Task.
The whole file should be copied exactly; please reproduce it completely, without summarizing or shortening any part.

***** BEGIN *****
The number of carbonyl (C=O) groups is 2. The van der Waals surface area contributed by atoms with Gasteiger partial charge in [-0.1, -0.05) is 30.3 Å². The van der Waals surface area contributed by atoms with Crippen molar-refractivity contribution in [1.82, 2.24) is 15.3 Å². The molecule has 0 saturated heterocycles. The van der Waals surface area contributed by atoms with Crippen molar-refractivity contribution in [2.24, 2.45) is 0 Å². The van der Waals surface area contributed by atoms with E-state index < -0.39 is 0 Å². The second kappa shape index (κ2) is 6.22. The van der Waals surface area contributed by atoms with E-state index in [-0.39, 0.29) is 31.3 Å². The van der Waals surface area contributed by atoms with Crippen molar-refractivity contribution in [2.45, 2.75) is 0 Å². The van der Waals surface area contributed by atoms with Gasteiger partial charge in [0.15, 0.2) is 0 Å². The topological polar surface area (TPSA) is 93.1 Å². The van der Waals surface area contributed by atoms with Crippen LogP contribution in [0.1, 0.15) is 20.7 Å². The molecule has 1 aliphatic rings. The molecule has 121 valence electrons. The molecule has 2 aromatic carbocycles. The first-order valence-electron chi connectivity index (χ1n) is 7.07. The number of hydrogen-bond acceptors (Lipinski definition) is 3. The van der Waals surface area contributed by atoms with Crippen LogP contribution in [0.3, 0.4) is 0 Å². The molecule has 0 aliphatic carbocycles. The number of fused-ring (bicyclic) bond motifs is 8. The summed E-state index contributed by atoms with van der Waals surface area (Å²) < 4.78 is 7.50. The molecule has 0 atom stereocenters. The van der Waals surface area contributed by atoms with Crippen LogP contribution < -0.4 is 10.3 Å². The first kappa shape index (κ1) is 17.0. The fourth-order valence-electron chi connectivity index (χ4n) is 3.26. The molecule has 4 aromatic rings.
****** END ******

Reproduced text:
The number of carbonyl (C=O) groups is 2. The van der Waals surface area contributed by atoms with Gasteiger partial charge in [-0.1, -0.05) is 30.3 Å². The van der Waals surface area contributed by atoms with Crippen molar-refractivity contribution in [1.82, 2.24) is 15.3 Å². The molecule has 0 saturated heterocycles. The van der Waals surface area contributed by atoms with Crippen molar-refractivity contribution in [2.24, 2.45) is 0 Å². The van der Waals surface area contributed by atoms with E-state index < -0.39 is 0 Å². The second kappa shape index (κ2) is 6.22. The van der Waals surface area contributed by atoms with E-state index in [-0.39, 0.29) is 31.3 Å². The van der Waals surface area contributed by atoms with Crippen molar-refractivity contribution in [2.45, 2.75) is 0 Å². The van der Waals surface area contributed by atoms with Gasteiger partial charge in [0.15, 0.2) is 0 Å². The topological polar surface area (TPSA) is 93.1 Å². The van der Waals surface area contributed by atoms with Crippen LogP contribution in [0.1, 0.15) is 20.7 Å². The molecule has 1 aliphatic rings. The molecule has 121 valence electrons. The molecule has 2 aromatic carbocycles. The first-order valence-electron chi connectivity index (χ1n) is 7.07. The number of hydrogen-bond acceptors (Lipinski definition) is 3. The van der Waals surface area contributed by atoms with Crippen LogP contribution in [0.3, 0.4) is 0 Å². The molecule has 0 aliphatic carbocycles. The number of fused-ring (bicyclic) bond motifs is 8. The summed E-state index contributed by atoms with van der Waals surface area (Å²) < 4.78 is 7.50. The molecule has 0 atom stereocenters. The van der Waals surface area contributed by atoms with Crippen LogP contribution < -0.4 is 10.3 Å². The first kappa shape index (κ1) is 17.0. The fourth-order valence-electron chi connectivity index (χ4n) is 3.26. The molecule has 4 aromatic rings.